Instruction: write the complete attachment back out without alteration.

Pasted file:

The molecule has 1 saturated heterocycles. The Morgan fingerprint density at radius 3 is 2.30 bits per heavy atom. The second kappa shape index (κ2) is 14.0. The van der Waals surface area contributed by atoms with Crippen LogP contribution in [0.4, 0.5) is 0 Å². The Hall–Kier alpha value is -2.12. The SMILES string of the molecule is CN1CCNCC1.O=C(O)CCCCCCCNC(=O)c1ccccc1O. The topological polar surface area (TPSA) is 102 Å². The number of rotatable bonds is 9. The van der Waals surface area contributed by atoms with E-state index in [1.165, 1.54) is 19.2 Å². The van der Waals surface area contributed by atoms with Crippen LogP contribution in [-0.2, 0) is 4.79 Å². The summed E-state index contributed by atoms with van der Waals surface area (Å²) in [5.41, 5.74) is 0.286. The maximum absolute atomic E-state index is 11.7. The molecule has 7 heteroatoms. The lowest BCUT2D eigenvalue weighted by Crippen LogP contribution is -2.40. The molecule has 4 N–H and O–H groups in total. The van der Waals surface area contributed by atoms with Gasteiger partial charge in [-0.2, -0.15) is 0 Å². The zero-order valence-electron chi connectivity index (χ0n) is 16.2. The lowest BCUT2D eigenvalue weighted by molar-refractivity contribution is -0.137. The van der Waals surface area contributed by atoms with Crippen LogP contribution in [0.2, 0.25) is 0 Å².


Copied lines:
The molecule has 1 saturated heterocycles. The Morgan fingerprint density at radius 3 is 2.30 bits per heavy atom. The second kappa shape index (κ2) is 14.0. The van der Waals surface area contributed by atoms with Crippen LogP contribution in [0.4, 0.5) is 0 Å². The Hall–Kier alpha value is -2.12. The SMILES string of the molecule is CN1CCNCC1.O=C(O)CCCCCCCNC(=O)c1ccccc1O. The topological polar surface area (TPSA) is 102 Å². The number of rotatable bonds is 9. The van der Waals surface area contributed by atoms with E-state index in [1.165, 1.54) is 19.2 Å². The van der Waals surface area contributed by atoms with Crippen LogP contribution in [-0.2, 0) is 4.79 Å². The summed E-state index contributed by atoms with van der Waals surface area (Å²) in [5.41, 5.74) is 0.286. The maximum absolute atomic E-state index is 11.7. The molecule has 7 heteroatoms. The lowest BCUT2D eigenvalue weighted by Crippen LogP contribution is -2.40. The molecule has 4 N–H and O–H groups in total. The van der Waals surface area contributed by atoms with Gasteiger partial charge in [-0.2, -0.15) is 0 Å². The zero-order valence-electron chi connectivity index (χ0n) is 16.2. The lowest BCUT2D eigenvalue weighted by molar-refractivity contribution is -0.137. The van der Waals surface area contributed by atoms with Crippen LogP contribution in [0.2, 0.25) is 0 Å².